CES 2012

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Jon Iverson Posted: Jan 17, 2012 0 comments
New to me at this show is the QAT MS5 music server using an iPad (shown here) or a slightly smaller custom RP5 touch panel for control. There is a built-in Teac CD drive and 1TB of storage (around 2,500 CDs using FLAC) and the system supports a multitude of file formats and data rates up to 24/192.

The product and interface looked pretty slick and the company's sales and marketing director, Vital Gbezo, said that QAT is currently looking for US distribution. The MS5 is priced at around $6,000.

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Jon Iverson Posted: Jan 17, 2012 0 comments
Bladelius has released a new stripped-down version of the Embla shown last year at a very stripped-down price: $3,000. What they've taken out is the solid-state hard drives and disc player, leaving those items to the network. In addition to the front panel touchscreen, here is an UPnP server and custom iPad app as well.
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Stephen Mejias Posted: Jan 17, 2012 3 comments
John Atkinson and Kal Rubinson became familiar with DEQX, an Australian company specializing in digital loudspeaker correction and room compensation, during their review of NHT’s Xd active loudspeaker system; I had the opportunity to become acquainted with DEQX at last year’s Rocky Mountain Audio Fest.

Then, the company gave an impressive demo of their HDP-3 standalone processor mated to a pair of Gallo Reference loudspeakers and Parasound amplification, showing room interaction and examining how the sound of the system could be optimized in the frequency, phase, and, most important to DEQX, time domains.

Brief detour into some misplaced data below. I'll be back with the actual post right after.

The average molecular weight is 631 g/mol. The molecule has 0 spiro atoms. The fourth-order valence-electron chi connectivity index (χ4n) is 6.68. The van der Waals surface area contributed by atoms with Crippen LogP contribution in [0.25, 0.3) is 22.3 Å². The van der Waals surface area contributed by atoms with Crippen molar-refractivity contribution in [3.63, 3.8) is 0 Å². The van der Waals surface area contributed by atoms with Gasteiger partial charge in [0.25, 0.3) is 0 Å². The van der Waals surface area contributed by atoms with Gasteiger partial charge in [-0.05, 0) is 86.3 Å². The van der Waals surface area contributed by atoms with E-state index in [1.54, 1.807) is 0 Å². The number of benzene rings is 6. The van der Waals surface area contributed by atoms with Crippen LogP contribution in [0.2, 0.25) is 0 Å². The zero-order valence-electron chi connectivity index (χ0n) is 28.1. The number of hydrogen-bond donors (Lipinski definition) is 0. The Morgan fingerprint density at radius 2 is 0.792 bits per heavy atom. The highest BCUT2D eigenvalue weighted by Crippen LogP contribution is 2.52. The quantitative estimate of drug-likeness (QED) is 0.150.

This year, the company gave a similarly impressive demonstration of their new HDP-4 processor ($4995), which should be available in about two months.

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Stephen Mejias Posted: Jan 17, 2012 3 comments
Speaking of great things in small packages, here we see Parasound’s Zphono USB phono preamplifier ($349) and Zdac digital-to-analog converter ($450). Parasound’s Z Series products are handsome, truly affordable, and built like bricks. Interesting side note: The half-width, rack-mount design has its roots in a mic preamp that Parasound built for AMF bowling centers in the 1980s. I bet those mic preamps kicked butt, too.
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Jon Iverson Posted: Jan 17, 2012 0 comments
When reviewing the Music Player a couple years ago, I was impressed with the build quality, sound quality and thinking that went into the design. There were a few nitpicks, and T+A was eager to show me the latest version where they claim to have addressed these (what I considered very minor) concerns.

The Music Player is still the same gorgeous form factor which includes a CD drive, DAC and preamp functions, but there is a bigger display and it now handles 24/192 via SPDIF or over the LAN connection and a handy new remote (shown below). There are five digital inputs and the device is UPnP compliant. All for $4,400.

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Jon Iverson Posted: Jan 17, 2012 0 comments
Also available in February for around $3.500, the Paris DAC features Toslink, SPDIF and USB inputs and the processing is built around the AKM DAC chips. Both balanced and unbalanced outputs are available.
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Jon Iverson Posted: Jan 17, 2012 0 comments
Audio retailer Wes Bender Studio had a room set up in the Venetian to feature their selected product lines, and the Viola Crescendo caught my eye. It's both a preamp and DAC with both analog and digital inputs on the back. Digital includes 24/192 USB and SPDIF and the Crescendo should be available in the US in a Marchish kind of time frame. Retail is $19k and that includes an iPod touch.
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Jon Iverson Posted: Jan 17, 2012 1 comments
Not officially a new product this year, the Aeris DAC is so wonderful to look at I wanted to include a photo. $9,800.
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Stephen Mejias Posted: Jan 17, 2012 0 comments